This involved a lot of walking around. Unfortuniately it was also cold this week. Working with GPS devices is more of a summer project.
An important thing to figure out for this week is JSON which is used to pass data from the node.js script to the website. JSON is quite powerful an can be used to pass many parameters at the same time.
I wanted to continue playing with my GPS module. For my GUI I used the mapbox.js API which is a powerful toolset for making really nice and powerful maps online.
The most difficult part of writing the program was passing the latitude and longitude from the embedded program to the node.js script. Latitude and Longitude are represented either as 32 bit fixed intergers or 32 bit floats (which can be in a dddmm.mmm or ddd.ddddd format!). The mapping software likes to work with decimal degrees (ddd.ddddd) so I figured I would figure out how to pass floating point values. I'm using some Arduino libaries on the embedded side of things, so I passed the data from the embedded processor by pretending that the float was just four characters in a row that were passed along, after framing bytes of 0x01 0x02 0x03 and 0x04.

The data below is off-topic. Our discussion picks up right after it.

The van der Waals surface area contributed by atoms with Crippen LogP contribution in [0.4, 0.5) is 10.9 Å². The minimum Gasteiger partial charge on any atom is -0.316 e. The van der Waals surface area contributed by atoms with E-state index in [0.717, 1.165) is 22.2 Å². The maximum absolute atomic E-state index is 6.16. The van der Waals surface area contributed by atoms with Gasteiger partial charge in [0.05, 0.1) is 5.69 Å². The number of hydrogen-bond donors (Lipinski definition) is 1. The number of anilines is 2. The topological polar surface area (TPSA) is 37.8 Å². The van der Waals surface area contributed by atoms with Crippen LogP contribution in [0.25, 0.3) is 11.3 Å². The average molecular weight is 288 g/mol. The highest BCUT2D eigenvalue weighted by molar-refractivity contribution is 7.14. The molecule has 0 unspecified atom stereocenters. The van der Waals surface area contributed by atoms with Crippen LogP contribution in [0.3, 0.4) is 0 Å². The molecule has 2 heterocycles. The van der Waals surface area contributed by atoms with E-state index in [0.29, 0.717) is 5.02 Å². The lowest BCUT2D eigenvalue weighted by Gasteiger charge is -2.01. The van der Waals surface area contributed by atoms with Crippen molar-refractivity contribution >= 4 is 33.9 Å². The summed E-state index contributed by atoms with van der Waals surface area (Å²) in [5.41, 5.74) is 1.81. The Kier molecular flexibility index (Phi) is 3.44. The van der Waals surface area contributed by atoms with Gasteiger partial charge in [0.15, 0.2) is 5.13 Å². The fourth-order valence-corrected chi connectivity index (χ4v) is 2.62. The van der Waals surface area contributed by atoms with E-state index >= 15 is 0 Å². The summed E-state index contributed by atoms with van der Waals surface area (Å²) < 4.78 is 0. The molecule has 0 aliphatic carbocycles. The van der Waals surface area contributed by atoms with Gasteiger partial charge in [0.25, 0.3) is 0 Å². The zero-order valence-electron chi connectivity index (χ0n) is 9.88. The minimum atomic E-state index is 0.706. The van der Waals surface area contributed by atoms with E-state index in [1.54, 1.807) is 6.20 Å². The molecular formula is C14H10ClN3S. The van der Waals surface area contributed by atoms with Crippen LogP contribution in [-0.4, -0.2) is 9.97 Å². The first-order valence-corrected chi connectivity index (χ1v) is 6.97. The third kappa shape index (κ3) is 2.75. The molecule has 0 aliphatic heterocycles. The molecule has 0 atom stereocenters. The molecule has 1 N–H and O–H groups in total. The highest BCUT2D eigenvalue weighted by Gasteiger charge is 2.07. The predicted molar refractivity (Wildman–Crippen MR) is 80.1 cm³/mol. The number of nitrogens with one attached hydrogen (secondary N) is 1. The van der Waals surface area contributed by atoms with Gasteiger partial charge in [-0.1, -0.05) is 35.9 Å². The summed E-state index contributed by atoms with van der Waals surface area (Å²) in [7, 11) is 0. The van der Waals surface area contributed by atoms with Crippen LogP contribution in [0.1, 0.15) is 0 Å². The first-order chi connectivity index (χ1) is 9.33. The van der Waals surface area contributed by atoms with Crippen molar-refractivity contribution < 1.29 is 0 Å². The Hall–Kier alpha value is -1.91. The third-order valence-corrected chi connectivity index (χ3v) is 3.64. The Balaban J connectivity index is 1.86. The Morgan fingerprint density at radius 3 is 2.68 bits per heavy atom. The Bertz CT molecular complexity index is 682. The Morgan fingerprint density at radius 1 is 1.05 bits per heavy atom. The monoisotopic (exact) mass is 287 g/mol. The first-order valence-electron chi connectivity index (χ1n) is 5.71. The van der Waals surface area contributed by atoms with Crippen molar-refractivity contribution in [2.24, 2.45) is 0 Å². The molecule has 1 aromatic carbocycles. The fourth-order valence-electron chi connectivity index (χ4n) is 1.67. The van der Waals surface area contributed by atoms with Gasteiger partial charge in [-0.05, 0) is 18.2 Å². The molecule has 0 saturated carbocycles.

I could then have my node.js script read the buffer of characters as a floating point value (after it confirmed that the first four bytes were the framing bytes). It took a bit of thinking and experimenting to figure out that the data was being passed as little endian.
This data could then be passed to the website GUI using the stringify function
On the receiving end it's as simple as calling received = JSON.parse(dataIn) on the received data and then accessing received.lat and received.lon to make something fun happen.
To test my code I had to walk around the neighbourhood with my laptop and GPS device.
My application has a marker at your current location, and records a track of the path you have followed.
And here is a video of the interface for the entire walk around the block sped up 30x: